Daws Butler plays every male role in the entire story, “casting” his impressions of Frank (Crazy Guggenheim) Fontaine for the Scarecrow, Jimmy Stewart for the Tin Woodman, Ed Wynn for the Cowardly Lion, Charlie Ruggles to the Wizard and—funniest of all—Ned Sparks as the Guardian of the Gate.

Click image to enlarge

Click image to enlarge

As many a cartoon fan knows, Snagglepuss himself is a tribute to Bert Lahr—an impersonation that resulted in a legally imposed “disclaimer” on Kellogg’s Snagglepuss TV spots. That could also be why the front cover of just this album and the Doggie Daddy “Pinocchio” LP list Butler as the starring voice (Daddy being an impression of Jimmy Durante).

Janet Waldo co-stars as Dorothy and Aunt Em, but her standout performance is the Wicked Witch of the West. As she told Stu Shostak of, she grew to enjoy voice acting so much, every opportunity to stretch was a joy. As the Witch (sounding sort of like Marjorie Main mixed with Maudie Prickett) Waldo gets a rare opportunity to chew the scenery—and must have had a blast.

The H-B stock background music was selected to superb effect from The Flintstones, The Yogi Bear Show, Quick Draw McGraw, Jonny Quest and others, but mostly from The Jetsons. You can just picture Elroy’s space toy flying around the room before Astro swallows it.

The five “Hanna-Barbera Singers” songs are among the best in the Cartoon Series. Sure, two of them are derivative of songs from the 1939 MGM film, but they’re quite listenable. “If I Only Had a Brain” is not the same song you heard Ray Bolger sing in the movie, but it is noteworthy because it’s sung by Leo DeLyon, who voiced Brain and Spook on Top Cat.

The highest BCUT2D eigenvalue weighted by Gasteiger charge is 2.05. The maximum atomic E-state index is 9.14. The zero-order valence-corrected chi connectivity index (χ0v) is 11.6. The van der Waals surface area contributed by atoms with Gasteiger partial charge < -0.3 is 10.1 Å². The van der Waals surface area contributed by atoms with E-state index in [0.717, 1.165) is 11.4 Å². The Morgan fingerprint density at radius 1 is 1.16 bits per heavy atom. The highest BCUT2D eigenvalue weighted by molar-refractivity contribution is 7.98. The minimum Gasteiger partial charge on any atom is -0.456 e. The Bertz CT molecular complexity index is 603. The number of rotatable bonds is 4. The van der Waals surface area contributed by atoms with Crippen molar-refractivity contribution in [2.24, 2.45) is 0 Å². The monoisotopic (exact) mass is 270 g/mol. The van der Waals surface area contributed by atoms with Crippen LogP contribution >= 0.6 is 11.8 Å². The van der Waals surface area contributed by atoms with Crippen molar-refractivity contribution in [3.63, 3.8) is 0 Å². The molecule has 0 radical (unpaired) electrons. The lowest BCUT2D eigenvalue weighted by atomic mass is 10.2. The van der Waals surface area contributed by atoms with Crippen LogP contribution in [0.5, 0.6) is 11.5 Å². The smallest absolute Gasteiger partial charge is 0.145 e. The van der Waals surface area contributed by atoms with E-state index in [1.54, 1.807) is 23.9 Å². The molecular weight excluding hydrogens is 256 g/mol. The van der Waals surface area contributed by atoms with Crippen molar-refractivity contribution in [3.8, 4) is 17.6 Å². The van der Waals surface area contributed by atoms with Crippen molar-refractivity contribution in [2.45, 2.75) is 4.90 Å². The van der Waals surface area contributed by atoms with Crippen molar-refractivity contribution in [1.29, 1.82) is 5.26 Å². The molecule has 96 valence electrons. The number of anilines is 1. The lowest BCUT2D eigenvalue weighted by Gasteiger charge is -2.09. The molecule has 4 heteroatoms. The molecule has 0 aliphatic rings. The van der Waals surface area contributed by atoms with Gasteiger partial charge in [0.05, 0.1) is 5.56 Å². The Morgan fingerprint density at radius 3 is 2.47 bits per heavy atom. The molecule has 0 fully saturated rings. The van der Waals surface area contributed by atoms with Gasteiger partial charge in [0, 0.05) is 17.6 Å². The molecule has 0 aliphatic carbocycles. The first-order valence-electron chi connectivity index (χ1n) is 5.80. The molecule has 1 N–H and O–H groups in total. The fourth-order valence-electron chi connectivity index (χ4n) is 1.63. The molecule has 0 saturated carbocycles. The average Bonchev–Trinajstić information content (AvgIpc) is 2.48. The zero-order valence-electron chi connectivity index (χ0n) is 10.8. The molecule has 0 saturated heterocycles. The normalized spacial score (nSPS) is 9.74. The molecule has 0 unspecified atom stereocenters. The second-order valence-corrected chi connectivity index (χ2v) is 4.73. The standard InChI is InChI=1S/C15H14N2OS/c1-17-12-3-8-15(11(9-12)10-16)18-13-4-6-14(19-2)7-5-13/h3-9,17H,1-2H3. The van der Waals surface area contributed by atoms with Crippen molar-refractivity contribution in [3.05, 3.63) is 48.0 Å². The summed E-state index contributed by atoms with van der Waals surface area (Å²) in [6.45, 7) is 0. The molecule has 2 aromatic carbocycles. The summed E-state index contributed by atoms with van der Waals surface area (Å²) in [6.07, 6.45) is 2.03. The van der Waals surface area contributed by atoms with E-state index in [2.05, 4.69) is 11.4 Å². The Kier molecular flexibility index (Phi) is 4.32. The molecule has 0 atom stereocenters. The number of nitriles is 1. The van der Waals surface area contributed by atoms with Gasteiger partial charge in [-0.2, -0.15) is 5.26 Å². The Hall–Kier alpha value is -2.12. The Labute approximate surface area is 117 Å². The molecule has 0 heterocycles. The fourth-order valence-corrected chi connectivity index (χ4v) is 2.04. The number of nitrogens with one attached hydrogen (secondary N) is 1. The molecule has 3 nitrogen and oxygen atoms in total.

Though cute, “The Wizard of Oz” song is too innocuous to fit its placement on the album, because it comes at a point in the story when the Wizard is still in scary mode. The album comes to a dreamlike close with “The Land of Oz,” the first time a string section was heard on an HBR Cartoon Series record.

The cover by Willie Ito and Ron Dias may not reflect the final script (since it was created before the recording sessions and from limited input), but it’s nothing short of spectacular nonetheless, with a weightless Yellow Brick Road suggesting the Unwinding Road in H-B’s Alice in Wonderland and a gleaming Emerald City straight out of The Jetsons.

“HBR Wizard of Oz”
This is the condensed 45 RPM edition of the album. I felt compelled to add on the introduction with Butler’s Ed Sullivan and the conclusion with Waldo’s Aunt Em. Judging from the edits, this was cut after the production was completed rather than from separate voice, sound effects and music elements re-mixed for the shorter version.

Hanna-Barbera Records – Cartoon Series CS-7040 (7” 45 RPM / 1965 / 9 minutes)

“The Blob/The Wicked Witch”
HBR’s answer to “Ding! Dong! The Witch is Dead,” the catchy “Wicked Witch” song has a Kingston Trio style with a opening that is startlingly similar to Bacharach/David’s “The Blob.”


The Hanky Pank Players (aka Happy Time Chorus, Mr. Pickwick Players)
Cricket Records CR-37 (1959, Mono, 32 minutes); Happy Time Records HT-1033 (1963, Mono, 32 minutes); Mr. Pickwick Records SPC-5109 (1974, Stereo, 35 minutes) (12” 33 1/3 RPM LP)

Executive Producer: Cy Leslie. Producer/Musical Director: Ralph Stein. Writers: Sid Frank, Ralph Stein. Cover Art: Norman Bridwell.

Performers: Jerry Roberts (Narrator); James Dukas (Scarecrow, Tin Woodman, Cowardly Lion, Wizard); Jane Connors, Bill Anders, Jack Mitchell, Bill Heyer, Candy Anderson.
Songs: “The Cyclone Song,” “The Emerald City,” “Thank You Song” by Sid Frank and Ralph Stein. “Follow the Yellow Brick Road / Off to See the Wizard,” “Ding! Dong! The Witch is Dead,” “Over the Rainbow” (SPC-5109 only) by E.Y. Harburg and Harold Arlen.